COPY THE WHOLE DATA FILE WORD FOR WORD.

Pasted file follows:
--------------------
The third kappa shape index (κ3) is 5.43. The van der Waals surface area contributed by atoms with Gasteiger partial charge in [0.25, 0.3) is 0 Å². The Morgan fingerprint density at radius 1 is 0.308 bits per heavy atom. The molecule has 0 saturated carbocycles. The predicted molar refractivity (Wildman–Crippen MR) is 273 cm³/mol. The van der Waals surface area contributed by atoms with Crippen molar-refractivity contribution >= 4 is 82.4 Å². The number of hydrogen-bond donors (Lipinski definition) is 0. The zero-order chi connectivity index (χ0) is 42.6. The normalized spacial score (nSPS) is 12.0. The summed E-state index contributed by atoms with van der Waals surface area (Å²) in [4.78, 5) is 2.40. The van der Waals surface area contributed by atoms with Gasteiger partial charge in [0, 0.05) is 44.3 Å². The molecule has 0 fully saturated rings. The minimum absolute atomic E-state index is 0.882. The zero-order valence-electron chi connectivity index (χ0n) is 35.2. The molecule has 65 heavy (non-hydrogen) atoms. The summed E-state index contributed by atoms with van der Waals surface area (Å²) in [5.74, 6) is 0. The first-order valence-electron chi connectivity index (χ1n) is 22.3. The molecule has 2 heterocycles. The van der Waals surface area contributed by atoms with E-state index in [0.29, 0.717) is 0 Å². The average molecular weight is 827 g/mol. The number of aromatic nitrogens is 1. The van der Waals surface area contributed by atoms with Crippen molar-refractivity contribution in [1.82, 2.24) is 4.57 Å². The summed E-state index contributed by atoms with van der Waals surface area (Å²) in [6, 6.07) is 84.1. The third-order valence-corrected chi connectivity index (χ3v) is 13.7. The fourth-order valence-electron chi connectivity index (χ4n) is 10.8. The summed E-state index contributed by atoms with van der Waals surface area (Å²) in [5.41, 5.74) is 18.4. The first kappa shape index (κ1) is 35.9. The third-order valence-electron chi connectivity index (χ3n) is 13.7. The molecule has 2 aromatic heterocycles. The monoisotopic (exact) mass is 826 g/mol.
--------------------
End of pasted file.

The third kappa shape index (κ3) is 5.43. The van der Waals surface area contributed by atoms with Gasteiger partial charge in [0.25, 0.3) is 0 Å². The Morgan fingerprint density at radius 1 is 0.308 bits per heavy atom. The molecule has 0 saturated carbocycles. The predicted molar refractivity (Wildman–Crippen MR) is 273 cm³/mol. The van der Waals surface area contributed by atoms with Crippen molar-refractivity contribution >= 4 is 82.4 Å². The number of hydrogen-bond donors (Lipinski definition) is 0. The zero-order chi connectivity index (χ0) is 42.6. The normalized spacial score (nSPS) is 12.0. The summed E-state index contributed by atoms with van der Waals surface area (Å²) in [4.78, 5) is 2.40. The van der Waals surface area contributed by atoms with Gasteiger partial charge in [0, 0.05) is 44.3 Å². The molecule has 0 fully saturated rings. The minimum absolute atomic E-state index is 0.882. The zero-order valence-electron chi connectivity index (χ0n) is 35.2. The molecule has 65 heavy (non-hydrogen) atoms. The summed E-state index contributed by atoms with van der Waals surface area (Å²) in [5.74, 6) is 0. The first-order valence-electron chi connectivity index (χ1n) is 22.3. The molecule has 2 heterocycles. The van der Waals surface area contributed by atoms with E-state index in [0.29, 0.717) is 0 Å². The average molecular weight is 827 g/mol. The number of aromatic nitrogens is 1. The van der Waals surface area contributed by atoms with Crippen molar-refractivity contribution in [1.82, 2.24) is 4.57 Å². The summed E-state index contributed by atoms with van der Waals surface area (Å²) in [6, 6.07) is 84.1. The third-order valence-corrected chi connectivity index (χ3v) is 13.7. The fourth-order valence-electron chi connectivity index (χ4n) is 10.8. The summed E-state index contributed by atoms with van der Waals surface area (Å²) in [5.41, 5.74) is 18.4. The first kappa shape index (κ1) is 35.9. The third-order valence-electron chi connectivity index (χ3n) is 13.7. The molecule has 2 aromatic heterocycles. The monoisotopic (exact) mass is 826 g/mol.